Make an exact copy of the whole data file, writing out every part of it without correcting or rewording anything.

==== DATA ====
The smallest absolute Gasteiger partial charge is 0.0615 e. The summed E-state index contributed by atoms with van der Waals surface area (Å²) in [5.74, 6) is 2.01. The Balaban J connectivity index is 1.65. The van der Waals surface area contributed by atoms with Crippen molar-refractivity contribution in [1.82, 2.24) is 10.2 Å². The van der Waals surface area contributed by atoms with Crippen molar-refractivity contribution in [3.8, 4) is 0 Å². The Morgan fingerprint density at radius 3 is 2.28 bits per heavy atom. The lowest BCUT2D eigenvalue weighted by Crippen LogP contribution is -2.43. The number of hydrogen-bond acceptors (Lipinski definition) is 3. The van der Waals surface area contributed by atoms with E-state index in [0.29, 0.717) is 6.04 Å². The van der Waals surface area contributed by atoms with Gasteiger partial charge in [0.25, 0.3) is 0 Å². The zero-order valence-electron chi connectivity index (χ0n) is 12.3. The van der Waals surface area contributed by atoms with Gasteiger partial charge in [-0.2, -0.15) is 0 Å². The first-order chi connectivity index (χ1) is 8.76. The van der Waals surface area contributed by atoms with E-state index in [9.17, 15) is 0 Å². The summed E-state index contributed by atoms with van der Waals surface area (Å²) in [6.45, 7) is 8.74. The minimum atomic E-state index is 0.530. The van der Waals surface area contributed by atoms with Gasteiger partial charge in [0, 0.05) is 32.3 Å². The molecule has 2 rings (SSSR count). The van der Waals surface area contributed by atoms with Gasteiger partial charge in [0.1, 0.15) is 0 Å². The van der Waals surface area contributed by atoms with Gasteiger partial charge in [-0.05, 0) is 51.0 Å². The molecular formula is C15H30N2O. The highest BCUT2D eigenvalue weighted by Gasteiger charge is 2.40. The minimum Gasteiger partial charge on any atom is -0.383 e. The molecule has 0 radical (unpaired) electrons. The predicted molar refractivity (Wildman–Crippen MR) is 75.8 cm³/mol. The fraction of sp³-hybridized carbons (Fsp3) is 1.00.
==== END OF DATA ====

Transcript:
The smallest absolute Gasteiger partial charge is 0.0615 e. The summed E-state index contributed by atoms with van der Waals surface area (Å²) in [5.74, 6) is 2.01. The Balaban J connectivity index is 1.65. The van der Waals surface area contributed by atoms with Crippen molar-refractivity contribution in [1.82, 2.24) is 10.2 Å². The van der Waals surface area contributed by atoms with Crippen molar-refractivity contribution in [3.8, 4) is 0 Å². The Morgan fingerprint density at radius 3 is 2.28 bits per heavy atom. The lowest BCUT2D eigenvalue weighted by Crippen LogP contribution is -2.43. The number of hydrogen-bond acceptors (Lipinski definition) is 3. The van der Waals surface area contributed by atoms with E-state index in [0.29, 0.717) is 6.04 Å². The van der Waals surface area contributed by atoms with Gasteiger partial charge in [0.25, 0.3) is 0 Å². The zero-order valence-electron chi connectivity index (χ0n) is 12.3. The van der Waals surface area contributed by atoms with Gasteiger partial charge in [-0.2, -0.15) is 0 Å². The first-order chi connectivity index (χ1) is 8.76. The van der Waals surface area contributed by atoms with E-state index in [9.17, 15) is 0 Å². The summed E-state index contributed by atoms with van der Waals surface area (Å²) in [6.45, 7) is 8.74. The minimum atomic E-state index is 0.530. The van der Waals surface area contributed by atoms with Gasteiger partial charge in [0, 0.05) is 32.3 Å². The molecule has 2 rings (SSSR count). The van der Waals surface area contributed by atoms with Gasteiger partial charge in [0.1, 0.15) is 0 Å². The van der Waals surface area contributed by atoms with Gasteiger partial charge in [-0.05, 0) is 51.0 Å². The molecular formula is C15H30N2O. The highest BCUT2D eigenvalue weighted by Gasteiger charge is 2.40. The minimum Gasteiger partial charge on any atom is -0.383 e. The molecule has 0 radical (unpaired) electrons. The predicted molar refractivity (Wildman–Crippen MR) is 75.8 cm³/mol. The fraction of sp³-hybridized carbons (Fsp3) is 1.00.